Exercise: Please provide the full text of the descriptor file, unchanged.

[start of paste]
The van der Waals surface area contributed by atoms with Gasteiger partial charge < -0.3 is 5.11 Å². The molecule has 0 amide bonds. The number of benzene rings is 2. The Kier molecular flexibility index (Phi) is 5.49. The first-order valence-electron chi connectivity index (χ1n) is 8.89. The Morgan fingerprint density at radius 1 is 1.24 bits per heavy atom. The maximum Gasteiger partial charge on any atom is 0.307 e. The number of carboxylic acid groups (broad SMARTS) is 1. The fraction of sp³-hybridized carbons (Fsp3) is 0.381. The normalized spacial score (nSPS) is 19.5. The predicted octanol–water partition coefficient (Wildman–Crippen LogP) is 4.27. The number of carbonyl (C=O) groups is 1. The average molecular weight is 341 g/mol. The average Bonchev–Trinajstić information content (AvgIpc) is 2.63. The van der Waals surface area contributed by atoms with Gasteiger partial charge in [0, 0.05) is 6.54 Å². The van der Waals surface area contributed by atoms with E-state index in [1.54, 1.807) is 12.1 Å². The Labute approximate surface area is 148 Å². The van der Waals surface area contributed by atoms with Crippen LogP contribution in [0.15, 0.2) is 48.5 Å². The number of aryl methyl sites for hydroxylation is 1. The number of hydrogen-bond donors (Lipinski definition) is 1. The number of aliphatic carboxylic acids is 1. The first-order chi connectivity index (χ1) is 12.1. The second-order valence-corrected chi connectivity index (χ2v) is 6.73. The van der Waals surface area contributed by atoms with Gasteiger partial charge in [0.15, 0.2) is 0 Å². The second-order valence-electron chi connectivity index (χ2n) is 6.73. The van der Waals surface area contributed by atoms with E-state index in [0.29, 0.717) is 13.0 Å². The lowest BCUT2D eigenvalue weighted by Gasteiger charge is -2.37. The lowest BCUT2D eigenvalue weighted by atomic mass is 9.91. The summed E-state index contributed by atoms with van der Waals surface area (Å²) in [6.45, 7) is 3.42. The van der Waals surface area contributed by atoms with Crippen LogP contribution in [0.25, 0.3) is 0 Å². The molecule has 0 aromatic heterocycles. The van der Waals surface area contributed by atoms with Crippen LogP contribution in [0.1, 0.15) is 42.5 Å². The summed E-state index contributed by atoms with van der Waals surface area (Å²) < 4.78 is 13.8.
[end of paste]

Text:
The van der Waals surface area contributed by atoms with Gasteiger partial charge < -0.3 is 5.11 Å². The molecule has 0 amide bonds. The number of benzene rings is 2. The Kier molecular flexibility index (Phi) is 5.49. The first-order valence-electron chi connectivity index (χ1n) is 8.89. The Morgan fingerprint density at radius 1 is 1.24 bits per heavy atom. The maximum Gasteiger partial charge on any atom is 0.307 e. The number of carboxylic acid groups (broad SMARTS) is 1. The fraction of sp³-hybridized carbons (Fsp3) is 0.381. The normalized spacial score (nSPS) is 19.5. The predicted octanol–water partition coefficient (Wildman–Crippen LogP) is 4.27. The number of carbonyl (C=O) groups is 1. The average molecular weight is 341 g/mol. The average Bonchev–Trinajstić information content (AvgIpc) is 2.63. The van der Waals surface area contributed by atoms with Gasteiger partial charge in [0, 0.05) is 6.54 Å². The van der Waals surface area contributed by atoms with E-state index in [1.54, 1.807) is 12.1 Å². The Labute approximate surface area is 148 Å². The van der Waals surface area contributed by atoms with Crippen LogP contribution in [0.15, 0.2) is 48.5 Å². The number of aryl methyl sites for hydroxylation is 1. The number of hydrogen-bond donors (Lipinski definition) is 1. The number of aliphatic carboxylic acids is 1. The first-order chi connectivity index (χ1) is 12.1. The second-order valence-corrected chi connectivity index (χ2v) is 6.73. The van der Waals surface area contributed by atoms with Gasteiger partial charge in [0.15, 0.2) is 0 Å². The second-order valence-electron chi connectivity index (χ2n) is 6.73. The van der Waals surface area contributed by atoms with E-state index in [0.29, 0.717) is 13.0 Å². The lowest BCUT2D eigenvalue weighted by Gasteiger charge is -2.37. The lowest BCUT2D eigenvalue weighted by atomic mass is 9.91. The summed E-state index contributed by atoms with van der Waals surface area (Å²) in [6.45, 7) is 3.42. The van der Waals surface area contributed by atoms with Crippen LogP contribution in [0.25, 0.3) is 0 Å². The molecule has 0 aromatic heterocycles. The van der Waals surface area contributed by atoms with Crippen LogP contribution in [0.1, 0.15) is 42.5 Å². The summed E-state index contributed by atoms with van der Waals surface area (Å²) < 4.78 is 13.8.